Kirby Runyon is Ready to Go Interstellar. Is NASA?

The Interstellar Probe mission is designed to take humanity farther than anyone has gone before, no technological breakthroughs required.

A Sun's Eye View of the Solar System

If you could stand on the Sun and look out at Earth and the other planets, what would it look like?

Are Effect Sizes in Psychology Meaningless?

An argument that conceptual replications are more important than effect sizes

Photonics for artificial intelligence and neuromorphic computing

Scientists have given a fascinating new insight into the next steps to develop fast, energy-efficient, future computing systems that use light instead of electrons to process and store information - incorporating hardware inspired directly by the functioning of the human brain.

Citizen Scientists Discover Dozens of ‘Failed Stars’ Near Earth

Volunteers scanning the night sky for elusive hints of Planet Nine are uncovering the secrets of a strange class of worlds called brown dwarfs.

Dewdrops on a spiderweb reveal the physics behind cell structures

As any cook knows, some liquids mix well with each other, but others do not. For example, when a tablespoon of vinegar is poured into water, a brief stir suffices to thoroughly combine the two liquids. However, a tablespoon of oil poured into water will coalesce into droplets that no amount of stirring can dissolve. The physics that governs the mixing of liquids is not limited to mixing bowls; it also affects the behavior of things inside cells. It's been known for several years that some proteins behave like liquids, and that some liquid-like proteins don't mix together.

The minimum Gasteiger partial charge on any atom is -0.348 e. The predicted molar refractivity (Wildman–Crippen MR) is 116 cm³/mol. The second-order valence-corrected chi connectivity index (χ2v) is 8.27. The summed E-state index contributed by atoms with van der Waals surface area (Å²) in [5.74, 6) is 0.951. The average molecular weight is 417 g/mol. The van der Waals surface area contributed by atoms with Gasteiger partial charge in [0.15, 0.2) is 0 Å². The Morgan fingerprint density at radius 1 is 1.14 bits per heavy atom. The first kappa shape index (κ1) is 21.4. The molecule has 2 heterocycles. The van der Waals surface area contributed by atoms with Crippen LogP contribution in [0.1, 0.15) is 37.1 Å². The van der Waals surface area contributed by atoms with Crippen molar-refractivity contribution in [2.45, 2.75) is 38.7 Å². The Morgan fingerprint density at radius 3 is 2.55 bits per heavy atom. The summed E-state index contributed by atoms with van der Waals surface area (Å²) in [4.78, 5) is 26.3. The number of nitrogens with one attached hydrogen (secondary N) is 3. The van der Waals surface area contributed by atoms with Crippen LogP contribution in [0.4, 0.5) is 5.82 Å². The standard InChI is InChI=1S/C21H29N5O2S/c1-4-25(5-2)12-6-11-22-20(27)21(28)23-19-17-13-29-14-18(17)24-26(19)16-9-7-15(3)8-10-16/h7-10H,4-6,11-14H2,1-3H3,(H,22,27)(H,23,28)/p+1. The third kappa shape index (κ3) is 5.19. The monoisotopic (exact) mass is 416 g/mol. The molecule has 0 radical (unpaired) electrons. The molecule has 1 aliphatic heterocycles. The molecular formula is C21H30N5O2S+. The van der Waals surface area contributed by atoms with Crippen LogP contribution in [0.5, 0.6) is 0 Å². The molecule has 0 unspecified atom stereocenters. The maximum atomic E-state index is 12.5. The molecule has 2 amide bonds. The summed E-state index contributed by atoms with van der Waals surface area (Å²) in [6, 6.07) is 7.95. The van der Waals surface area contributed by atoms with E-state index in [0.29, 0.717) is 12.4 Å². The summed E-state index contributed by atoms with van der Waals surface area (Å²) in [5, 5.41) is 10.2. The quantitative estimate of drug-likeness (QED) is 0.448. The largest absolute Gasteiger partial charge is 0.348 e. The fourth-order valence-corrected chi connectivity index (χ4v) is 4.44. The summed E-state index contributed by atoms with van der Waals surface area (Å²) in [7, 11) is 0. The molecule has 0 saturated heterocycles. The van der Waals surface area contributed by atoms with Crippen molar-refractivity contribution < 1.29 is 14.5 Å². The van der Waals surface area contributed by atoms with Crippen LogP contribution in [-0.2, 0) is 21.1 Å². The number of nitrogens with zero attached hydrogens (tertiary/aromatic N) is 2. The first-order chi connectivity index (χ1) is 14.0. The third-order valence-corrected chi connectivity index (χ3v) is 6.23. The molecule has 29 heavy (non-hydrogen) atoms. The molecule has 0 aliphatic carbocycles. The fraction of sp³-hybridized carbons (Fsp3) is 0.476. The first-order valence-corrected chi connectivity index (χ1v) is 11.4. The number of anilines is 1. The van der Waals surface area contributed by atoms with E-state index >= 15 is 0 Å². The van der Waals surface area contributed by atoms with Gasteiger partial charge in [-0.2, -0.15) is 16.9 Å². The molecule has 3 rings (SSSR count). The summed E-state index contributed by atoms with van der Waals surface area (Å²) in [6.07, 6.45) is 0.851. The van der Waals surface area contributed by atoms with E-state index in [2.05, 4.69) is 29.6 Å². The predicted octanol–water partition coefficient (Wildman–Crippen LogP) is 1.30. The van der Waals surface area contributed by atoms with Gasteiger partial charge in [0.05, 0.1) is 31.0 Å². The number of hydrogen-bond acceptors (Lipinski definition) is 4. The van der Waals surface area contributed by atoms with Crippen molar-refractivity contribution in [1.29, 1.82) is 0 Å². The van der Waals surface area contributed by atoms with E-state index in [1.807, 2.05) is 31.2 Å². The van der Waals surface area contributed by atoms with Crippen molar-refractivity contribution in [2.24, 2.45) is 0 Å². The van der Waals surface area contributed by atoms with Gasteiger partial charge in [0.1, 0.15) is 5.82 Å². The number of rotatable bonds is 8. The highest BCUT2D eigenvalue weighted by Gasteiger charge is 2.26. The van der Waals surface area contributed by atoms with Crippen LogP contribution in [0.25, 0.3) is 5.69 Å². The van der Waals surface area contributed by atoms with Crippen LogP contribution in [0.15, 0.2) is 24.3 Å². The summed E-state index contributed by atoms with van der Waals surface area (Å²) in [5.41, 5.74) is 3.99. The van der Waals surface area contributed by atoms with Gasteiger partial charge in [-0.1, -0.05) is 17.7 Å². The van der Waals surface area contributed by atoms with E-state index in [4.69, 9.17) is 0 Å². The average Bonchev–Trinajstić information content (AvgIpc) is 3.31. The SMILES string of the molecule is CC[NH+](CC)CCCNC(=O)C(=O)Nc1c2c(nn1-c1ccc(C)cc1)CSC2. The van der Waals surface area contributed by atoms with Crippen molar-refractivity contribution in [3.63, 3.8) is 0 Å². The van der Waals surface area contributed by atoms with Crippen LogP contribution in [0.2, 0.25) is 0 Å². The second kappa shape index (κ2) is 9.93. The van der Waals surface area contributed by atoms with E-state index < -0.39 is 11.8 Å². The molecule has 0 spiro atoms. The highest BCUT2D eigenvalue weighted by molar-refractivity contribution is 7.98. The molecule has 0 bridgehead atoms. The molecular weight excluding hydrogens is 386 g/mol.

By changing their shape, some bacteria can grow more resilient to antibiotics

New research led by Carnegie Mellon University Assistant Professor of Physics Shiladitya Banerjee demonstrates how certain types of bacteria can adapt to long-term exposure to antibiotics by changing their shape. The work was published in the journal Nature Physics.

It's elemental: Ultra-trace detector tests gold purity

Unless radon gas is discovered in a home inspection, most people remain blissfully unaware that rocks like granite, metal ores, and some soils contain naturally occurring sources of radiation. In most cases, low levels of radiation are not a health concern. But some scientists and engineers are concerned about even trace levels of radiation, which can wreak havoc on sensitive equipment. The semiconductor industry, for instance, spends billions each year to source and "scrub" ultra-trace levels of radioactive materials from microchips, transistors and sensitive sensors.

The Asteroid Belt: Wreckage of a Destroyed Planet or Something Else?

The asteroid belt is a ring of debris that exists between Mars and Jupiter. What caused it to form — and will it ever become a planet?

Fruit Fly Brain Network Hacked For Language Processing

A simulated fruit fly brain has learnt to perform natural language processing tasks.


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